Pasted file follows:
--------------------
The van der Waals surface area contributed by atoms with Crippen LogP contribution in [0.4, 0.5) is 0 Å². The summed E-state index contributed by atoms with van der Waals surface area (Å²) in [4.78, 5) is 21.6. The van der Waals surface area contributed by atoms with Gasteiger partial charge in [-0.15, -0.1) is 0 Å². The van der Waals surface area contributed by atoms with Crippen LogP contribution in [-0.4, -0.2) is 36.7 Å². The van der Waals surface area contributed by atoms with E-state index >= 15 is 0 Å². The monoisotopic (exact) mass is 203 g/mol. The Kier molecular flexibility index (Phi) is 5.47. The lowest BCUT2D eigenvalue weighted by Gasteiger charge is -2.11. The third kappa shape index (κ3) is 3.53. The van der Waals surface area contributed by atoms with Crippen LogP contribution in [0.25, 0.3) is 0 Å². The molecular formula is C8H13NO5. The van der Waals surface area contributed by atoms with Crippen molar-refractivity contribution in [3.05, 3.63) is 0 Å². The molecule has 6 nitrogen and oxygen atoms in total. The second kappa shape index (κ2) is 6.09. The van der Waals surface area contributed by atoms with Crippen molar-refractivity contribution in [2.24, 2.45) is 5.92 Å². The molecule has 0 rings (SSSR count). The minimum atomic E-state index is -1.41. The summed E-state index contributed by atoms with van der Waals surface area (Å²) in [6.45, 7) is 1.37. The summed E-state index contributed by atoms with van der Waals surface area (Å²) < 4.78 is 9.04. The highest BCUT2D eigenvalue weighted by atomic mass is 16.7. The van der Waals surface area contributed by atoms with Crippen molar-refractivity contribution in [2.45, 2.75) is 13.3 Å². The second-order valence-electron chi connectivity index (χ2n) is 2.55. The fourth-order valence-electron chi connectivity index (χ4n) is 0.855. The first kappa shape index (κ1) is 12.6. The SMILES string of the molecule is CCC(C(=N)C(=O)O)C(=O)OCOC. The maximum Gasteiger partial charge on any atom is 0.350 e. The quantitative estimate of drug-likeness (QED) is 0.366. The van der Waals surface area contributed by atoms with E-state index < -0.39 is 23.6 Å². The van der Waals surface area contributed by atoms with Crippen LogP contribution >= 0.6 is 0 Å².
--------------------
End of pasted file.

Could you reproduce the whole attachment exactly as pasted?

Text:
The van der Waals surface area contributed by atoms with Crippen LogP contribution in [0.4, 0.5) is 0 Å². The summed E-state index contributed by atoms with van der Waals surface area (Å²) in [4.78, 5) is 21.6. The van der Waals surface area contributed by atoms with Gasteiger partial charge in [-0.15, -0.1) is 0 Å². The van der Waals surface area contributed by atoms with Crippen LogP contribution in [-0.4, -0.2) is 36.7 Å². The van der Waals surface area contributed by atoms with E-state index >= 15 is 0 Å². The monoisotopic (exact) mass is 203 g/mol. The Kier molecular flexibility index (Phi) is 5.47. The lowest BCUT2D eigenvalue weighted by Gasteiger charge is -2.11. The third kappa shape index (κ3) is 3.53. The van der Waals surface area contributed by atoms with Crippen LogP contribution in [0.25, 0.3) is 0 Å². The molecular formula is C8H13NO5. The van der Waals surface area contributed by atoms with Crippen molar-refractivity contribution in [3.05, 3.63) is 0 Å². The molecule has 6 nitrogen and oxygen atoms in total. The second kappa shape index (κ2) is 6.09. The van der Waals surface area contributed by atoms with Crippen molar-refractivity contribution in [2.24, 2.45) is 5.92 Å². The molecule has 0 rings (SSSR count). The minimum atomic E-state index is -1.41. The summed E-state index contributed by atoms with van der Waals surface area (Å²) in [6.45, 7) is 1.37. The summed E-state index contributed by atoms with van der Waals surface area (Å²) < 4.78 is 9.04. The highest BCUT2D eigenvalue weighted by atomic mass is 16.7. The van der Waals surface area contributed by atoms with Crippen molar-refractivity contribution in [2.45, 2.75) is 13.3 Å². The second-order valence-electron chi connectivity index (χ2n) is 2.55. The fourth-order valence-electron chi connectivity index (χ4n) is 0.855. The first kappa shape index (κ1) is 12.6. The SMILES string of the molecule is CCC(C(=N)C(=O)O)C(=O)OCOC. The maximum Gasteiger partial charge on any atom is 0.350 e. The quantitative estimate of drug-likeness (QED) is 0.366. The van der Waals surface area contributed by atoms with E-state index < -0.39 is 23.6 Å². The van der Waals surface area contributed by atoms with Crippen LogP contribution >= 0.6 is 0 Å².